Recently a friend complimented me on my time management skills. Her words made me think about these supposed skills. I held them up to the light to give them a closer examination. My conclusion is that these are not the skills she was looking for. I simply fake it well.
Most of my success is based on other people. First and foremost, my husband is my major support. He was raised by independent spirits. His mother, his father, their partners, they all are dream chasers and visionaries. He’s used to it. He is supportive and wonderful. He wanted me to write years ago. I feel a little silly for not taking him up on his offer sooner. Not only does he support me by saying, “I support you,” he steps up and cooks dinner, minds our son, and keeps up with household demands. We still split the chores, but that’s just it. We split the chores. It frees up time, and makes sure he gets free time as well.
Next, I have a lot of friends who understand how busy I’ve become. I have a roster of who I can see and when. My world is becoming colored by my burgeoning writing career, and I thought that would somehow create a loss of friendships. At the time I didn’t realize how many of my friends are just as interested in writing as I am. I thought I was a bit of a lone wolf, but it turns out that I have a pack of “lone wolves” just waiting for me to join them.
Beyond my support group, I will admit to having too many irons in the fire. I agree to too much, and it can’t last. I have no wiggle room for birthdays or anniversaries, for the events that spring up in our lives. There is no routine, there is simply darting from one random event to the next, like a butterfly with the hiccups. However, the balance between work and play, the balance between must and should, the balance between family and friends, these things have been maintained thus far. My house suffers. My bedroom is littered with abandoned paperwork, half-thought through projects, and homeless books. My carpet is neglected. Legos live on every flat surface of my living room.
But the kitchen is clean, the dishes are done, the laundry gets washed. The chores that matter are done, and done consistently. My son’s bed isn’t made every morning, but he’s learning. This is how life works.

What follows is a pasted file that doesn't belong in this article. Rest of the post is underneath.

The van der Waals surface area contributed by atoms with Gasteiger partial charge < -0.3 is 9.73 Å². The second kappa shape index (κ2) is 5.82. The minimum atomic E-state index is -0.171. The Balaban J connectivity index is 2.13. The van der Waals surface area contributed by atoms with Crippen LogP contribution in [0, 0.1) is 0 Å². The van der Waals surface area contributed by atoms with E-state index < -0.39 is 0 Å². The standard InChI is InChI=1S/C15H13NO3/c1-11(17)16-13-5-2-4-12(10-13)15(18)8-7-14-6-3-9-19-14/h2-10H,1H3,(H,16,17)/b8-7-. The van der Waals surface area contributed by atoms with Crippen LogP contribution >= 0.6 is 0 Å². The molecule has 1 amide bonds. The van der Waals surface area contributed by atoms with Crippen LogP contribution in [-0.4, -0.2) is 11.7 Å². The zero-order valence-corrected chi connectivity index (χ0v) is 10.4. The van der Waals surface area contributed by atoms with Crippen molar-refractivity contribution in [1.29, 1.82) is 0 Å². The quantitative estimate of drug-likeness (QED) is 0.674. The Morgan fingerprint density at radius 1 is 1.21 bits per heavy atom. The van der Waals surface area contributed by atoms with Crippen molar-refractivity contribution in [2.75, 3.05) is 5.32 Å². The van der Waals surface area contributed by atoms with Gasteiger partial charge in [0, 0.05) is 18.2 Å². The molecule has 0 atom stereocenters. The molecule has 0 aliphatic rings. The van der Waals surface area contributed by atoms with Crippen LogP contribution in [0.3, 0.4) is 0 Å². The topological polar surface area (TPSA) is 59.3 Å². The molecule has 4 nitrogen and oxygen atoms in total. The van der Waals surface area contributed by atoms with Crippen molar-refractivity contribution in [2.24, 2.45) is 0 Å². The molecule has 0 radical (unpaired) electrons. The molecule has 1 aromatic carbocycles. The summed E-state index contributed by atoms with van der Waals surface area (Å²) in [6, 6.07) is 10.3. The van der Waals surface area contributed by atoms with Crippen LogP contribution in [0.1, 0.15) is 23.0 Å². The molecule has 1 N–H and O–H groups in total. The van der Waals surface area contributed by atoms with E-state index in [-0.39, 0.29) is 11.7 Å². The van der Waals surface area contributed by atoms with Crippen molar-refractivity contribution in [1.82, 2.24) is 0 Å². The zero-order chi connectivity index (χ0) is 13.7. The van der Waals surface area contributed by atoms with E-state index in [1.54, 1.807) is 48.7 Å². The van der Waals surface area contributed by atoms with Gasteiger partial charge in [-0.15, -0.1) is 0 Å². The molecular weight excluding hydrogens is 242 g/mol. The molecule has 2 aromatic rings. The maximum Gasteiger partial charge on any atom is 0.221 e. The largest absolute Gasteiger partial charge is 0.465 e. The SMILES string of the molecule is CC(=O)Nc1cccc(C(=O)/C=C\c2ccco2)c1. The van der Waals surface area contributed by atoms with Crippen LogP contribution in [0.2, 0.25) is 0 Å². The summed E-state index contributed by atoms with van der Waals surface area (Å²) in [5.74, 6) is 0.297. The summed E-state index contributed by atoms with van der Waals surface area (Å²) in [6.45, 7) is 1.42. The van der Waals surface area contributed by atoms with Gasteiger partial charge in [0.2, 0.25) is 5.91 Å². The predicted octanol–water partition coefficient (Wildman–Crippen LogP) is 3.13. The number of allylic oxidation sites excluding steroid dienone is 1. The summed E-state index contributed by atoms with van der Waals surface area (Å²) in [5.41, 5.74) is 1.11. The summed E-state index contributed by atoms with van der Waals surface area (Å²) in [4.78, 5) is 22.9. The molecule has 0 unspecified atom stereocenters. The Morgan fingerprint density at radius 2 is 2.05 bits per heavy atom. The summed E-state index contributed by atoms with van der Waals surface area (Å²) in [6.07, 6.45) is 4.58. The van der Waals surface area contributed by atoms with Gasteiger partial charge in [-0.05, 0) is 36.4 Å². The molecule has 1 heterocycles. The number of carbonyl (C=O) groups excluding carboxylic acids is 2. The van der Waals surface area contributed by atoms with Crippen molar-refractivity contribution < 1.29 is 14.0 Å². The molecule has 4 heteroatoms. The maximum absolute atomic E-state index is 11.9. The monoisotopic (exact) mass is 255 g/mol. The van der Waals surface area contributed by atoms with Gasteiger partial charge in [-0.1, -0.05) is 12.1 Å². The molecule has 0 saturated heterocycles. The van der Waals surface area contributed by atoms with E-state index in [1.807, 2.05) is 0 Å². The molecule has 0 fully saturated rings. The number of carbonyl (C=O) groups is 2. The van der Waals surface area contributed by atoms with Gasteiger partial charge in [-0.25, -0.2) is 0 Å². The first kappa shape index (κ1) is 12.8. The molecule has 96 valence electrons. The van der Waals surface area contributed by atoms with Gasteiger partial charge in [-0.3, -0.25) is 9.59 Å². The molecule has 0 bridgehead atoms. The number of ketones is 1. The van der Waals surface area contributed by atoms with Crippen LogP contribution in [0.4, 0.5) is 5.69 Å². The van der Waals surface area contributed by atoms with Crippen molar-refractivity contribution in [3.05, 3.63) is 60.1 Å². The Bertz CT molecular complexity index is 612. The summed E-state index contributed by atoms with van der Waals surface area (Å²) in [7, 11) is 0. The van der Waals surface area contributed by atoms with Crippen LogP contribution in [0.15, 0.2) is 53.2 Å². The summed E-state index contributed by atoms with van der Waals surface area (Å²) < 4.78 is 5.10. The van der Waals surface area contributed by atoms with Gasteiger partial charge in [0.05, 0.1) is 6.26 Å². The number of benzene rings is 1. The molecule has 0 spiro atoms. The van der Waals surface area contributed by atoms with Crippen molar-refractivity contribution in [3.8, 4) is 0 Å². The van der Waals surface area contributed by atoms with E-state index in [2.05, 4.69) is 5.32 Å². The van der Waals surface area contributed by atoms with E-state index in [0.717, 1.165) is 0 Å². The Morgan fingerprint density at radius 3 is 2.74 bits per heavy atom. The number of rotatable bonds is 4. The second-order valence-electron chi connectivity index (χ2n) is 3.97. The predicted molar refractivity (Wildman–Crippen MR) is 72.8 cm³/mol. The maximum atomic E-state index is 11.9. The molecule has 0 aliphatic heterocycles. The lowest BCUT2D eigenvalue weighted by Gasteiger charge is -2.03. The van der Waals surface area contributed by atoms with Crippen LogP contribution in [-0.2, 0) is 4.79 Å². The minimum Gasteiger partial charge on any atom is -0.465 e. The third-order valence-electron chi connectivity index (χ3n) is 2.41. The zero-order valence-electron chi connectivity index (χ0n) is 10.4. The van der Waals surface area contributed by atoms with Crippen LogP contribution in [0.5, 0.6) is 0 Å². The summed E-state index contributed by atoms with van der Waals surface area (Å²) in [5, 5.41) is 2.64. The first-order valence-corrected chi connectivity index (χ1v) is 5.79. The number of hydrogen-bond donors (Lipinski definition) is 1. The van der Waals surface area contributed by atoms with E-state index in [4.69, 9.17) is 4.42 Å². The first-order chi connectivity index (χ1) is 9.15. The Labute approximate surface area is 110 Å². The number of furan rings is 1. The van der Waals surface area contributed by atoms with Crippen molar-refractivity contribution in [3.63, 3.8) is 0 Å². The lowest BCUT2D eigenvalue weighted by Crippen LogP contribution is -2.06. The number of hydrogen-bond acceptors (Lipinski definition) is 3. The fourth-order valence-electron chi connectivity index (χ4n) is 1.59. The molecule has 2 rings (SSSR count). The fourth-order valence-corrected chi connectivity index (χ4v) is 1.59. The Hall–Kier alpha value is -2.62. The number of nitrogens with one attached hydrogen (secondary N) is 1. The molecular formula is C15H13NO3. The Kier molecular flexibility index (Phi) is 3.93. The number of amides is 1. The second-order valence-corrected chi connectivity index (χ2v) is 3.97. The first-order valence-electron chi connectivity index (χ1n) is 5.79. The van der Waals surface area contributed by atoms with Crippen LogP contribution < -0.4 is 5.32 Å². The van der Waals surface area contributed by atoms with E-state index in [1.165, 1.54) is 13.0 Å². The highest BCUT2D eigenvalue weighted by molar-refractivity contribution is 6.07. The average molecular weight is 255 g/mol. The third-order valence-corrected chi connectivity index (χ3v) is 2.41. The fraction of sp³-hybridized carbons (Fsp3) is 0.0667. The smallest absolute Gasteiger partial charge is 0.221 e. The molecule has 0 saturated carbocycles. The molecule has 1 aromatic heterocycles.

I am okay with a somewhat messier house, because I had to break out of the happy housewife routine. Before my writing career, I was the person cleaning the house, cooking all the meals, ferrying Toby, keeping him entertained. It felt like I was doing that all so my husband could play the next installment of Mass Effect. That was not a self-sustaining setup, and it had to change. My husband was honestly excited when I brought this problem to him. And now that our household setup has changed, I’m a much happier person.
It isn’t easy to balance as much as I do. Sometimes I forgo a meeting, or cancel a class. Sometimes I have to choose between helping a friend and meeting people I could network with. Sometimes I have to cancel with a friend. (So far that’s worked but I fear the day it doesn’t.) I remember my days as a flakey person and I dread going back to that. I won’t let myself. I do ride along the edge once in a while.
My problem has become that my writing has almost made me too busy to write. Between social media, keeping up a blog, making connections with other local authors and artists, and editing my second novel, I have found it difficult to do what I got into this community to do. Write.
There is something about doing a thing you’re passionate about. The energy involved is give-and-take instead of just give. Receiving energy back boosts you, allowing you to take that one additional step. The reality is my time management skills are made of energy. I’m in a performance, juggling knives while balanced on a unicycle. What keeps me from mistakes? The fact that I love what I do more than I fear that I could get hurt by it.